Washington Evening Star
April 19, 1913
by James Croggon
When President Adams and the government officials moved here in
1800, the surroundings of the President's house were in an
unfinished, untidy condition, and, indeed, the interior of the
house was in the same plight, the east room of which was used by
the household as a washing room on wash days. Looking North,
what is now the beautiful Lafayette Square, in the center of
which is the statue of Jackson, was a plain unsightly area,
covered with wild growth. The square had not then been leveled
and about it were few habitations. This square, indeed, came
near being a semi-circle for L'Enfant in his first plan of
Washington, depicting the streets and squares in the
neighborhood, included a semicircle which had its base ont he
present Avenue, circling around to the south side of H street.
This arrangement, however, did not stantd, although the original
proprietor, Samuel Davidson, strenuously objected to the adoption
of the changes suggested by Ellicott, which became effective in
the plan, approved by Washington.
This space now bounded by Madison place onthe east and
Jackson place onthe west, south of H street, laid long in the
plan before designated by no other than Jefferson as President
Square and since by authorities called Lafayette Square int he
Was Once a Graveyard.
Christian Hines, in his reminiscences, refers to graves
being in the southwest corner of the square about 1800, and an
old resident states that in his boyhood, about 1840, there were
evidences of a graveyard found in the northeast part - skulls,
bones etc., and common report was that it had been the burial
place for slaves and in the preceeding century, and part of a
pear orchard encroached the northern border. There had been
erected a fence of three narrow planks prior to 1834 when $1,000
was appropriated to repair it and plant trees. At each corner of
the square a stile prevented the intrusion of horses and cattle,
and the paths made were well worn, the center especially, by the
department people. Down to 1850 it was a playground for the
boys, and not infrequently were snakes found there. When Gen.
Taylor occupied the white house, 1849-18?? his war horse, Old
Whitey, often browsed there as well as the cows of a cabinet
Improvements on Square.
In the early part of the century the only improvement
boardering the square was a large house on the northwest corner
of Vermont avenue and H street, erected for Mrs. Anne Cazanave,
the daughter of Notley Young, who resided there a few years after
the death of her husband, about 1796, in 1816 St. John's
Episcopal Church was erected on its present site, and on the west
side of the square the house in which Commodore Decatur died, and
a house south was erected about 1819 by Dr. Ewell, the satter
establishing a drug store there, but there were distances between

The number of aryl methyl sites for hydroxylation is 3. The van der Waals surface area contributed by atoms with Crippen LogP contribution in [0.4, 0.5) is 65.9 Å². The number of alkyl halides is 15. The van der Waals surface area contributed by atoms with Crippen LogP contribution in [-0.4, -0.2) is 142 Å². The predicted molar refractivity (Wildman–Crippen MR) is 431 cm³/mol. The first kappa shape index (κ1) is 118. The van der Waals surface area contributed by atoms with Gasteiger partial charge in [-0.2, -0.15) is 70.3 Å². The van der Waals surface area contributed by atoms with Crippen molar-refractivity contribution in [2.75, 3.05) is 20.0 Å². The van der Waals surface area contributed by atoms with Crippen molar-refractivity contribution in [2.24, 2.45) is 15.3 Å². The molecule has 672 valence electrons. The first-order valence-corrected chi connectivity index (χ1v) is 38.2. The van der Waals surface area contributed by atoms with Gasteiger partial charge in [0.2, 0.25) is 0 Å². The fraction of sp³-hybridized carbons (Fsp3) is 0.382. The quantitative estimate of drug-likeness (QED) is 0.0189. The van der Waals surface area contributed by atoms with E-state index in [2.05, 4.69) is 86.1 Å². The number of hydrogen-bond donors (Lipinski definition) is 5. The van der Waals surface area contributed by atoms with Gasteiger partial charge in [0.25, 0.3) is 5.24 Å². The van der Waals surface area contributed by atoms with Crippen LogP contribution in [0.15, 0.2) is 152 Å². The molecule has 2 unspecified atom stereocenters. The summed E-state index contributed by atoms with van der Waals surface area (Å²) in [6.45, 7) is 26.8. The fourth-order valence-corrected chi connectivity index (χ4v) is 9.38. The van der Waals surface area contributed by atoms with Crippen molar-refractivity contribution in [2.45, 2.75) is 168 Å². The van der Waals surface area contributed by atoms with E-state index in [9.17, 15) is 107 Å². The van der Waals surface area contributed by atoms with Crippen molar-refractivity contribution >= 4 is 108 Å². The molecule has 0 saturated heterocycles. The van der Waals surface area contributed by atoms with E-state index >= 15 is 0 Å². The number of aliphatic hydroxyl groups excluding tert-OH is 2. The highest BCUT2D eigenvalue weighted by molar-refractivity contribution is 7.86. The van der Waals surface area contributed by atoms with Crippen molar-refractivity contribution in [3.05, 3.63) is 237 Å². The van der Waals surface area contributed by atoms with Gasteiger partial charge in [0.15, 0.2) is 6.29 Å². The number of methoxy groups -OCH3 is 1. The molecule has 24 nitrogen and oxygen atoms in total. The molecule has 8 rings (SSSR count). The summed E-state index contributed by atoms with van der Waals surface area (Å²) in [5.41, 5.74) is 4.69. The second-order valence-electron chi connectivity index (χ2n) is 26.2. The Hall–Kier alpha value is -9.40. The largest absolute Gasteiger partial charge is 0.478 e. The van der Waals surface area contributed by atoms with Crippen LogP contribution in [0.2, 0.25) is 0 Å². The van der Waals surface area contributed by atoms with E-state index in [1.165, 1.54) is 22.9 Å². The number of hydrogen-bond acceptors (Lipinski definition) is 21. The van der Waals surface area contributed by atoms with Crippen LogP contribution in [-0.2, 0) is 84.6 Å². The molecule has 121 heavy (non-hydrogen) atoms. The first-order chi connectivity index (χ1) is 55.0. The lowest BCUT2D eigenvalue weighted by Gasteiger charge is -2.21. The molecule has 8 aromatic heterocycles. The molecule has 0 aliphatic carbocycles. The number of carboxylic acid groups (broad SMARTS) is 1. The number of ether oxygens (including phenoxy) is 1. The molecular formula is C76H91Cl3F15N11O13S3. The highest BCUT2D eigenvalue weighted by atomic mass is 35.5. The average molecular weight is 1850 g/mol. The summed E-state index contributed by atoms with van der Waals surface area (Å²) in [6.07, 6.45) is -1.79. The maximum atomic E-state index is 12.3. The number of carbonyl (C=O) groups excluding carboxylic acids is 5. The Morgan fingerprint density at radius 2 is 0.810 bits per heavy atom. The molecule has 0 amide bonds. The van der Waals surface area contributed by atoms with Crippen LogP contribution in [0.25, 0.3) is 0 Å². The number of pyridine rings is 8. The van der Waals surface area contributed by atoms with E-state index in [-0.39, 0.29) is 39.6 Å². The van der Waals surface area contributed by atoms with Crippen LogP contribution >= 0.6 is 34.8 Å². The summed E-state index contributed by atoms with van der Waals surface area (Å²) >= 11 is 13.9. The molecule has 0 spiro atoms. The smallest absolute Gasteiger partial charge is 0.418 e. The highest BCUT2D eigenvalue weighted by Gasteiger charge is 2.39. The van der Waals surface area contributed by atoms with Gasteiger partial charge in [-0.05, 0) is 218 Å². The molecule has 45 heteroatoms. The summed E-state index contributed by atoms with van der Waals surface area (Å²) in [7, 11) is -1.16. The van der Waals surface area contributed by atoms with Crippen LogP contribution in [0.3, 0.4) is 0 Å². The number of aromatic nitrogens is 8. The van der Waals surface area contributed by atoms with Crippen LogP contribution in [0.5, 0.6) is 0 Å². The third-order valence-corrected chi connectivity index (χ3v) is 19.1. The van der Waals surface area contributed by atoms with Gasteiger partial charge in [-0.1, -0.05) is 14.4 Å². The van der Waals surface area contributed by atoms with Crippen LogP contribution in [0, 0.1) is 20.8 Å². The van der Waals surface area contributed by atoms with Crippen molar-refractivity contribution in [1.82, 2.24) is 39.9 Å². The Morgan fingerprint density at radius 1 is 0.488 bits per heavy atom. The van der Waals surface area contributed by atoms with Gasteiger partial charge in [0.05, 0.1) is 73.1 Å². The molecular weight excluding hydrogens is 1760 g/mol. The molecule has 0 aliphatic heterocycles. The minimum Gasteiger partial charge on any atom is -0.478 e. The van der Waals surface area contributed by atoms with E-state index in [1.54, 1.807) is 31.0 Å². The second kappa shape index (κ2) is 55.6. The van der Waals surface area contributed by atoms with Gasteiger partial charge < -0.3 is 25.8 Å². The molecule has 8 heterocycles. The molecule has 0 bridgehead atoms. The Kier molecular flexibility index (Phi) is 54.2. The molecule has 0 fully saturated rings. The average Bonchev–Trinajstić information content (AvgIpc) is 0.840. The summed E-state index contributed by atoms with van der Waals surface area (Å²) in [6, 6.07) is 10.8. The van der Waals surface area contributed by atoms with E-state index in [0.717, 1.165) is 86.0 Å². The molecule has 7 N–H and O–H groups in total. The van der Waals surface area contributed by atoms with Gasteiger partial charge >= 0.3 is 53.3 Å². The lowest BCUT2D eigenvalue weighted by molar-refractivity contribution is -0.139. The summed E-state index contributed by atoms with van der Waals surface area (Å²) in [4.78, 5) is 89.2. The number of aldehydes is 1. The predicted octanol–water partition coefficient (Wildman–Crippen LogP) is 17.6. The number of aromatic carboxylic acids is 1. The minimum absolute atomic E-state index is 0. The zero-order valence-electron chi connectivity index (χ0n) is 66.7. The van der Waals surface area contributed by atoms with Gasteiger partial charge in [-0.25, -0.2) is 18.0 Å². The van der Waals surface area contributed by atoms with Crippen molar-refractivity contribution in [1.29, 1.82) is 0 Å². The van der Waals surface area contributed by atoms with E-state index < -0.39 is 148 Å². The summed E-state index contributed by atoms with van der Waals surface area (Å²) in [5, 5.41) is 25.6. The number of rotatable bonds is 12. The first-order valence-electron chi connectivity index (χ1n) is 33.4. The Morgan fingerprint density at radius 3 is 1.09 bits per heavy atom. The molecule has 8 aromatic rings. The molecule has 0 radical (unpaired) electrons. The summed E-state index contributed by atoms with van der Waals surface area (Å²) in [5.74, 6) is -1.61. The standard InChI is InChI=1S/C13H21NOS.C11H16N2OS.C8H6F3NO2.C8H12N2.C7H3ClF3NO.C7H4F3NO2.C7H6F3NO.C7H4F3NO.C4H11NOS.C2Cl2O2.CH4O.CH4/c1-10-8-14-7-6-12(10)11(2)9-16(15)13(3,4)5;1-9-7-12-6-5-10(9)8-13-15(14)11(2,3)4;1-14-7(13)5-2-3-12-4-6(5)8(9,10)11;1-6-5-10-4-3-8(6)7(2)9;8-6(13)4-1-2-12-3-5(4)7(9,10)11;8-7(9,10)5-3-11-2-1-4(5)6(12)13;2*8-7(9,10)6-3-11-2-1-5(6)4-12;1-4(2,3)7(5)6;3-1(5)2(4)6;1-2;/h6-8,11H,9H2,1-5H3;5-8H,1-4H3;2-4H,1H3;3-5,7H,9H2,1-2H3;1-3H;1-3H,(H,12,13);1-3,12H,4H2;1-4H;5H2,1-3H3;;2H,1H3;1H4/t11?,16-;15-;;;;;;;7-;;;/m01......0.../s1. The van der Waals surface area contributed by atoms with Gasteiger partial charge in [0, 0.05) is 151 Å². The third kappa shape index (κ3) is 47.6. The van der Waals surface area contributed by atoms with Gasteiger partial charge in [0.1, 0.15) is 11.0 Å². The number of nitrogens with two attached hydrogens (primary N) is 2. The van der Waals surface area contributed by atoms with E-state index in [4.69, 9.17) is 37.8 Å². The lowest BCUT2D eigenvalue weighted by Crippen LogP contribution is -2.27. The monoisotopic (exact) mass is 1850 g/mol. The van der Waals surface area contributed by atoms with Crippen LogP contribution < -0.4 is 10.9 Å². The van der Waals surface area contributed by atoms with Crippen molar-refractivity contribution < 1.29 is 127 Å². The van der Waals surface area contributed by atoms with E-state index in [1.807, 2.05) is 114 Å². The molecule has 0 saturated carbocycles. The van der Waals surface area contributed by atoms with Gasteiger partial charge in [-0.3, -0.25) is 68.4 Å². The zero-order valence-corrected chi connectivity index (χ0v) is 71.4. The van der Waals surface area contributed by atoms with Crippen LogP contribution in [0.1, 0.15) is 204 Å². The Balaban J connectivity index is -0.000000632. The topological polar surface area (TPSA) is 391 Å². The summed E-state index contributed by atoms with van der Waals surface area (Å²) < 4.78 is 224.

the habitations. On the east side of the square were the
residences first built by B. Olge Taylor and Richard Cutts, the
Madison house being erected on the corner of H street, in which
Mrs. Madison lived for a time.
Built next to the Cosmos Club on the south is the house
formerly occupied by William Windom at one time Secretary of the
Treasury. Adjoining it is the house in which Robert G. Ingersoll
once lived, and below the latter comes the old home of Admiral
Paulding, whose father, John Paulding, captured Major Andre
during the American Revolution. Former Senator Don Cameron
bought the house and lived there while he was Senator, since
which time the house has been put down in guide books as the
Cameron House. Vice President Hobart is its present occupant.
Separated from the Cameron house by a small alley is the modern-
built Lafayette Square Opera House, which stands out in bold
contrast to the historic old house which until several years ago
stood upon the same spot.
In that old mansion, known as the Seward and Blaine mansions
at different periods of its history, lived such men as Calhoun,
Seward, and Blaine. It was the most famous house on the whole
square and the only structure of the historic thirty-one to
disappear before the advance of modern civilization. Occupied at
one time as what would now be styled a "swell boarding house."
the old structure sheltered such "boarders" as John C. Calhoun,
when he was Secretary of War under Jackson and when Vice
President, and by Henry Clay when he was Secretary of State. The
house next became the property of the old Washington Club,
celebrated as being the rendezvous of the gay and rich young men
of the Capital in former times. General Daniel Sickels and his
rival, Barton-Key, were frequently seen at the club, and the
tragedy which followed the crossing of their threads of life
occurred in front of its very windows. William H. Seward nect
occupied the house, and it was there he narrowly escaped
assassination one April night at the hands of Payne, who was in
the Booth conspiracy. The house was lastly occupied by James G.
Blaine, as Secretary of State, and it was there that he died.
Present Distinguished Occupants.
Ranged opposite Lafayette Square on the west side extending
southward from the Decatur mansion is still another row of
residences with places in history. They complete the list of
houses on the square. Beginning with the William L. Scott home,
next to the Decatur house, they ar in the order named the C.C.
Glover, George F. Appleby, Major General Parke, Washington
McLean, James Blair, Senator Gorman, Admiral Olden, Mrs. Green,
Col. W. H. Philip, and Peter Parker houses. The last named,
opposite the State, War, and Navy Building was occupied by Peter
Parker, Minister to China, and is now used as the headquarters of
the Bureau of American Republics. The McLean House in the centre
of the square was the home of Vice President Schuyler Colfax, and
others. Major Henry R. Rathbone, who was with President Lincoln
when the latter was shot at the Old Ford's Theatre on Tenth
Street, lived in this row of houses.
April 19, 1913